Michel Richard to open at the Palace in NYC


Michel Richard (Mel Davis)

Richard left after seventh months. The restaurant and pastry shop closed soon thereafter. Lenotre designs were ahead of their time, explains Richard, who was told at his departure that “when you leave New York, you leave” the profession.

Thirty eight years later, says the man who dazzled diners with his beautiful food at Citrus in Los Angeles and later Citronelle in Washington, “I did alright.” (Citrus closed in 2001. Citronelle is dark while the restaurant and hotel it’s housed in are renovated following water damage.)

At the Palace, Richard will be responsible for opening a formal restaurant with a tasting menu (currently occupied by Gilt), a casual bistro nearby and a bakery with grab-and-go sandwiches in the lobby. The difference between the yet-to-be-named dining rooms in the landmark hotel will be similar to those between Citronelle and Central (which made its way, with three stars, onto the Fall Dining Guide) in Washington, says Richard. The bakery will enjoy a street presence on E. 51st St.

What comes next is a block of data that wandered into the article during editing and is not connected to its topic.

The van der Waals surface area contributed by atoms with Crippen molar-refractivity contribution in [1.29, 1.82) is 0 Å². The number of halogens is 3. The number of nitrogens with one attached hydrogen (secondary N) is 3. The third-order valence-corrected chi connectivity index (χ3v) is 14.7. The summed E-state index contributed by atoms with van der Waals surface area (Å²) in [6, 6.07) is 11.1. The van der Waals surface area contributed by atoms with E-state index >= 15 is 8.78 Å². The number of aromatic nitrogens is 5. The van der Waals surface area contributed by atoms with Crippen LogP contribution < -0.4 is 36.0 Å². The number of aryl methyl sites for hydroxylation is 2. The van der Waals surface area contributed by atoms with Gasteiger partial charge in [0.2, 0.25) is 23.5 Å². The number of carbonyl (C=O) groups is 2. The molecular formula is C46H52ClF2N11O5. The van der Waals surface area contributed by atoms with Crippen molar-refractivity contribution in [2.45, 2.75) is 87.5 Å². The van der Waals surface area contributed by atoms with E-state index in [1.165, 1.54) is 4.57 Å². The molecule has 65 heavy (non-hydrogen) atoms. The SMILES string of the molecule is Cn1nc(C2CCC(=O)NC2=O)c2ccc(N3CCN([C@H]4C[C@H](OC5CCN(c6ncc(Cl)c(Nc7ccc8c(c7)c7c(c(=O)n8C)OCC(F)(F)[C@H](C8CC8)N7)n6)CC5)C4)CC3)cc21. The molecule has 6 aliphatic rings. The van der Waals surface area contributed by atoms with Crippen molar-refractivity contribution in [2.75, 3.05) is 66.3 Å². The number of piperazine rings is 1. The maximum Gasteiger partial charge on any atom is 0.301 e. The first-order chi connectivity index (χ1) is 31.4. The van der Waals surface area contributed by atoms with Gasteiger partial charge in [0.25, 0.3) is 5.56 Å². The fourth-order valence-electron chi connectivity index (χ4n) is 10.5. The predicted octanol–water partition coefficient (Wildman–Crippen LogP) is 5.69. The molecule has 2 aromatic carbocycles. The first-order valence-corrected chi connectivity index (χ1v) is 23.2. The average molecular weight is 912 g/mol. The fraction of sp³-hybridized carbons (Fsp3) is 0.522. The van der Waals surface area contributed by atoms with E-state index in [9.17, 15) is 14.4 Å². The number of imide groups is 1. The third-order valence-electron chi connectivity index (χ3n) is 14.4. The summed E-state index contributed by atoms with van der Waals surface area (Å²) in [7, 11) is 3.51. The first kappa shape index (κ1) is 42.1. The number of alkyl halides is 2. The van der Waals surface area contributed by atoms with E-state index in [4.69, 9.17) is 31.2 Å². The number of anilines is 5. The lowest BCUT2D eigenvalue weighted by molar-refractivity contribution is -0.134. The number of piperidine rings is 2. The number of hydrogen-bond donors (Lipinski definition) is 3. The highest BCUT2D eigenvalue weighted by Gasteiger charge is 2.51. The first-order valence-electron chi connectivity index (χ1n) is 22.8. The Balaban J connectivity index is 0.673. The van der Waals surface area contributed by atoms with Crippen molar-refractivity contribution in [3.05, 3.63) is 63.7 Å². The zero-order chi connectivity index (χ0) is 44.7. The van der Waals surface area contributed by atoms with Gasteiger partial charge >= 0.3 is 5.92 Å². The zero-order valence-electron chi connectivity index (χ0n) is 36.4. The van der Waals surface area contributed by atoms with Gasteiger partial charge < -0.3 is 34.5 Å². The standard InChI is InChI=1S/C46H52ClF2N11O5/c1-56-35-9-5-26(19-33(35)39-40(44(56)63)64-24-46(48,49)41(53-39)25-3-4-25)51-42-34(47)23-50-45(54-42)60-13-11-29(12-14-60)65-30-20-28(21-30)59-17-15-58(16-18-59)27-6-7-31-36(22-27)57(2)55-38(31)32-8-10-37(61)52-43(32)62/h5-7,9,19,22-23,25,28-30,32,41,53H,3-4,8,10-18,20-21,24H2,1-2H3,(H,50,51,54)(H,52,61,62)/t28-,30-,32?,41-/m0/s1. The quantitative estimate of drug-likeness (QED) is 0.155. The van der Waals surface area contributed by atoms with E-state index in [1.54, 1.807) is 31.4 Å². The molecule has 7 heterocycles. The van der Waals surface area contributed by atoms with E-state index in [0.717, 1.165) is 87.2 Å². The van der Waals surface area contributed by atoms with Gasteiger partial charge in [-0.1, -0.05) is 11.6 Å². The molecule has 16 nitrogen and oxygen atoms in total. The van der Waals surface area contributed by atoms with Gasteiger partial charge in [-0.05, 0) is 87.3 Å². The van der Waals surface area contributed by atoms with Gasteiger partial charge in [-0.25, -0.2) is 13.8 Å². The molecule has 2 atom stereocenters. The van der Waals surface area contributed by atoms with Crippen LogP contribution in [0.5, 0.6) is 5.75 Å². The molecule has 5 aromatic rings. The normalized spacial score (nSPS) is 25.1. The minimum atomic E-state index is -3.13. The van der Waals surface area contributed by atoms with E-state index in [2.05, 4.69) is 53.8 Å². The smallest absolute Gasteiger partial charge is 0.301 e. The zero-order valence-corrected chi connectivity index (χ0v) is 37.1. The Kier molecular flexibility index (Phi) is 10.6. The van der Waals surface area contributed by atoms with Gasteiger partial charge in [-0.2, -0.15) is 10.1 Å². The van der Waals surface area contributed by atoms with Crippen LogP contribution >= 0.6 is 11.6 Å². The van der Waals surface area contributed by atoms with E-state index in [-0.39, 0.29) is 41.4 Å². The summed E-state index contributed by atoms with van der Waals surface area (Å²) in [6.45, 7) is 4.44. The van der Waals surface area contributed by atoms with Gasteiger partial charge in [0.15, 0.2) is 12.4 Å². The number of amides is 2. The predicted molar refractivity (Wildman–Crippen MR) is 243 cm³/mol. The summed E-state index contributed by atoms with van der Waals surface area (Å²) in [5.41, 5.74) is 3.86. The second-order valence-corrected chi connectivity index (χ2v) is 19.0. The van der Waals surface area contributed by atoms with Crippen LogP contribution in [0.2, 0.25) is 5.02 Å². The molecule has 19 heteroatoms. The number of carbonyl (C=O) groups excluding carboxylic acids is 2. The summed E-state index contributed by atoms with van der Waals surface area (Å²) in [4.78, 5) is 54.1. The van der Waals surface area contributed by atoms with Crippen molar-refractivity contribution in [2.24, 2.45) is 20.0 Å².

The multiple culinary additions are part of the 32-year-old hotel’s $120 million renovation, which begins in January. David Chase, the general manager of the Palace, says he talked to a dozen contenders before settling on Richard, who he says is “unique in his ability to deliver.”

While Richard, 64, plans to spend time in New York supervising his latest project, he intends to hire a local chef for the future venue. “I want to stay in D.C.,” he says. Plus, “My wife would never move to New York.”

Besides, he has Citronelle to reopen — right? Oui, Richard says, in “May or June” and in its original Georgetown location, the Latham hotel.

Weaned on a beige buffet a la “Fargo” in Minnesota, Tom Sietsema is the food critic for The Washington Post. This is his second tour of duty at the Post. Sietsema got his first taste in the ‘80s, when he was hired by his predecessor to answer phones, write some, and test the bulk of the Food section’s recipes. That’s how he learned to clean squid, bake colonial cakes and distinguish between nutmeg and mace.

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